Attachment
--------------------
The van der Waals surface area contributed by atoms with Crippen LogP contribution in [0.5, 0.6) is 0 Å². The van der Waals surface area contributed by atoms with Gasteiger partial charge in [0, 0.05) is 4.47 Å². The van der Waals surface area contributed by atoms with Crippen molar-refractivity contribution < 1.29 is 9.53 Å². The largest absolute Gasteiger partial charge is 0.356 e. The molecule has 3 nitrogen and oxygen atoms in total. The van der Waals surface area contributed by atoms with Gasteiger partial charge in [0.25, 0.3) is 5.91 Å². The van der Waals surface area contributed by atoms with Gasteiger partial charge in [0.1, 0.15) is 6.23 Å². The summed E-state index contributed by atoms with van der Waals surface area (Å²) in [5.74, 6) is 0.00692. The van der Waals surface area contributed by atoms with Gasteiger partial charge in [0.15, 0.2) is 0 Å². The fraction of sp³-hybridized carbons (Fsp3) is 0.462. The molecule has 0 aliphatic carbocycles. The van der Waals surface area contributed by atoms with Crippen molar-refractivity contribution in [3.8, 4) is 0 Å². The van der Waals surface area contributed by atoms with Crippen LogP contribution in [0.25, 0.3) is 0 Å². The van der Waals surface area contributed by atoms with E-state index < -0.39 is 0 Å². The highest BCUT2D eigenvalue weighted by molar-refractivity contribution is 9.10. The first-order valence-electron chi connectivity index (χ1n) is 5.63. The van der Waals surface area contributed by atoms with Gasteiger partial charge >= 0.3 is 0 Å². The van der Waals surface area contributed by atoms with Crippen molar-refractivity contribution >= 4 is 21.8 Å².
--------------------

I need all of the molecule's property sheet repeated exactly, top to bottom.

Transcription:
The van der Waals surface area contributed by atoms with Crippen LogP contribution in [0.5, 0.6) is 0 Å². The van der Waals surface area contributed by atoms with Gasteiger partial charge in [0, 0.05) is 4.47 Å². The van der Waals surface area contributed by atoms with Crippen molar-refractivity contribution < 1.29 is 9.53 Å². The largest absolute Gasteiger partial charge is 0.356 e. The molecule has 3 nitrogen and oxygen atoms in total. The van der Waals surface area contributed by atoms with Gasteiger partial charge in [0.25, 0.3) is 5.91 Å². The van der Waals surface area contributed by atoms with Gasteiger partial charge in [0.1, 0.15) is 6.23 Å². The summed E-state index contributed by atoms with van der Waals surface area (Å²) in [5.74, 6) is 0.00692. The van der Waals surface area contributed by atoms with Gasteiger partial charge in [0.15, 0.2) is 0 Å². The fraction of sp³-hybridized carbons (Fsp3) is 0.462. The molecule has 0 aliphatic carbocycles. The van der Waals surface area contributed by atoms with Crippen molar-refractivity contribution in [3.8, 4) is 0 Å². The van der Waals surface area contributed by atoms with Crippen LogP contribution in [0.25, 0.3) is 0 Å². The van der Waals surface area contributed by atoms with E-state index < -0.39 is 0 Å². The highest BCUT2D eigenvalue weighted by molar-refractivity contribution is 9.10. The first-order valence-electron chi connectivity index (χ1n) is 5.63. The van der Waals surface area contributed by atoms with Gasteiger partial charge >= 0.3 is 0 Å². The van der Waals surface area contributed by atoms with Crippen molar-refractivity contribution >= 4 is 21.8 Å².